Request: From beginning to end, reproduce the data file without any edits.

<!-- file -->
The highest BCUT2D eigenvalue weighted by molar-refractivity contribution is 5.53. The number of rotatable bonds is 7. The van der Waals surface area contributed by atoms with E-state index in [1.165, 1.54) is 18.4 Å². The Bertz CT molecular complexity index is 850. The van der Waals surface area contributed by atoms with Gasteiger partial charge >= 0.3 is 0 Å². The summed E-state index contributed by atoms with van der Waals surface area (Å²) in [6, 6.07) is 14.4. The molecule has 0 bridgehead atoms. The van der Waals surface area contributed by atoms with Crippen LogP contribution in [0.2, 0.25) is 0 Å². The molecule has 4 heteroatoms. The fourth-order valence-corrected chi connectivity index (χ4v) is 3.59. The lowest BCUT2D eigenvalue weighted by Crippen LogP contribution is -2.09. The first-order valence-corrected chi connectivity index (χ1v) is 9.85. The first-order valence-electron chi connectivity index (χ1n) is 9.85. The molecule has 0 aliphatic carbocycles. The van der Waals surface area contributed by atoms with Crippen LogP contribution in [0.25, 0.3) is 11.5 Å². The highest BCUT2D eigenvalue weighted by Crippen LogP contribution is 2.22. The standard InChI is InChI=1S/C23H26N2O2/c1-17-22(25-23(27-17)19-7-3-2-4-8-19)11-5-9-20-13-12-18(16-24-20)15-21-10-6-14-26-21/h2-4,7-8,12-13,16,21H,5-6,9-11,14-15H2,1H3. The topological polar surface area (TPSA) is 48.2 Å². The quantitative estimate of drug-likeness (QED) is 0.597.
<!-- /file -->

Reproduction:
The highest BCUT2D eigenvalue weighted by molar-refractivity contribution is 5.53. The number of rotatable bonds is 7. The van der Waals surface area contributed by atoms with E-state index in [1.165, 1.54) is 18.4 Å². The Bertz CT molecular complexity index is 850. The van der Waals surface area contributed by atoms with Gasteiger partial charge >= 0.3 is 0 Å². The summed E-state index contributed by atoms with van der Waals surface area (Å²) in [6, 6.07) is 14.4. The molecule has 0 bridgehead atoms. The van der Waals surface area contributed by atoms with Crippen LogP contribution in [0.2, 0.25) is 0 Å². The molecule has 4 heteroatoms. The fourth-order valence-corrected chi connectivity index (χ4v) is 3.59. The lowest BCUT2D eigenvalue weighted by Crippen LogP contribution is -2.09. The first-order valence-corrected chi connectivity index (χ1v) is 9.85. The first-order valence-electron chi connectivity index (χ1n) is 9.85. The molecule has 0 aliphatic carbocycles. The van der Waals surface area contributed by atoms with Crippen LogP contribution in [0.25, 0.3) is 11.5 Å². The highest BCUT2D eigenvalue weighted by Crippen LogP contribution is 2.22. The standard InChI is InChI=1S/C23H26N2O2/c1-17-22(25-23(27-17)19-7-3-2-4-8-19)11-5-9-20-13-12-18(16-24-20)15-21-10-6-14-26-21/h2-4,7-8,12-13,16,21H,5-6,9-11,14-15H2,1H3. The topological polar surface area (TPSA) is 48.2 Å². The quantitative estimate of drug-likeness (QED) is 0.597.